Is HTC’s latest still an object of desire?

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The original was the best handset of 2010, but the new Desire S has a lot of competition this year

The HTC Desire was the What Mobile Awards 2010 Mobile Phone of the Year, so there’s definitely no pressure on HTC to impress us with the Desire S.

Since the original Desire was released, however, there have been almost too many new high-end Android phones to count. Not only has the competition upped its game, but HTC has also come out with a heap of top-spec models, like the Desire HD and the Incredible S.

Physical changes
As a consequence, the Desire S is almost relegated to a mid-range position, with a risk of getting lost in a sea of similarly specified devices. That is the state of the market in general, however – so many Android phones are now flooding the market.

Side by side with the original Desire, the new version is smaller but there’s really not much else to tell them apart. The most noticeable change is the removal of any physical buttons (replaced by touch-sensitive ones) and the optical navigation pad, while a more= subtle update is the one-piece ‘unibody’ design. From either the front or back, the Desire S doesn’t look particularly special beside any of the HTC models released over the last 12 months.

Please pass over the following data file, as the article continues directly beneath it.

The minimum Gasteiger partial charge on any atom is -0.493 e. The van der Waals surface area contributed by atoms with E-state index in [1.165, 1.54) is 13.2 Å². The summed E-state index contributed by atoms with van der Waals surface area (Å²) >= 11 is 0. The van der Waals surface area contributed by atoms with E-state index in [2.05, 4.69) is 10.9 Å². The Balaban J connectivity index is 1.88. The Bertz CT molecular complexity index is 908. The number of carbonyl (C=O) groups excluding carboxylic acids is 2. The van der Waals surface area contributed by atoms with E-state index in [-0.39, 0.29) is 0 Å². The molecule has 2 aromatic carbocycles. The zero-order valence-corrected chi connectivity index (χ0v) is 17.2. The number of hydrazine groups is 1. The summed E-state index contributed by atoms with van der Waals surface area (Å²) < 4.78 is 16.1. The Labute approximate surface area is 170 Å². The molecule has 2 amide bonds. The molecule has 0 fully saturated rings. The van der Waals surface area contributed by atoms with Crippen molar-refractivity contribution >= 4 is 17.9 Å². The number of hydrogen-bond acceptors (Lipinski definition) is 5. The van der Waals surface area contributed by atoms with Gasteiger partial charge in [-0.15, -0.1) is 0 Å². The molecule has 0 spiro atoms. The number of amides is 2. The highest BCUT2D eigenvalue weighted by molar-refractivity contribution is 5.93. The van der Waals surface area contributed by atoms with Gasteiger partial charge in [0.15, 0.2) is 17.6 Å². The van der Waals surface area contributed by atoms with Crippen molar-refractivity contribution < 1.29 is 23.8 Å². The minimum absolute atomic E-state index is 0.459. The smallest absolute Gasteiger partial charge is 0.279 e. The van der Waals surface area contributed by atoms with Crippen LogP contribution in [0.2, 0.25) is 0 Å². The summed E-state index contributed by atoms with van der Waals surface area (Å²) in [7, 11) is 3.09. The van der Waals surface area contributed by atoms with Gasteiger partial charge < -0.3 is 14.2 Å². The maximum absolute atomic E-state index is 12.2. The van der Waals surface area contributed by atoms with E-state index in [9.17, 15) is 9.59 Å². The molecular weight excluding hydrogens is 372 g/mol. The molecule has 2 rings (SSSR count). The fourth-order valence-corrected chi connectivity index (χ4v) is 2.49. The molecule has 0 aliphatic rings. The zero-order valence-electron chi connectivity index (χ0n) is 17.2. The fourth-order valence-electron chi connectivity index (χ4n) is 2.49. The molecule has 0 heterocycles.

The removal of the optical screen is a logical progression. From the first HTC smartphones with a rollerball, it was something you would usually forget it had. Although some existing Desire owners might argue differently, it seems to have been a valid change, as almost every Android phone on the market today goes without.

Performance
Besides the exterior, what are the other differences? Software-wise, the original Desire has Android 2.2 and the Desire S has 2.3. However, HTC is supposedly going to offer an official update to 2.3. This could mean bagging the original Desire could be a better bet, although you would then find yourself losing out in the performance stakes.

In what is almost an identical situation to the Sony Ericsson Xperia X10 versus the newer Xperia Arc, there has been a big upgrade in performance, even if the phone is still only powered by a 1GHz processor.

Imaging
Qualcomm’s Snapdragon has been enhanced, and the Desire S has a newer Adreno 205 graphics processing unit that is significantly faster, and identical that in the Xperia Arc. It really does speed up the visuals and makes you wonder whether you really need all the power of a dual-core chip.

So, even if the original Desire gets the OS update, the Desire S will still run rings around it when using the phone’s functions or playing graphically intensive games.

Full article in Mobile News issue 488 (May 9, 2011).

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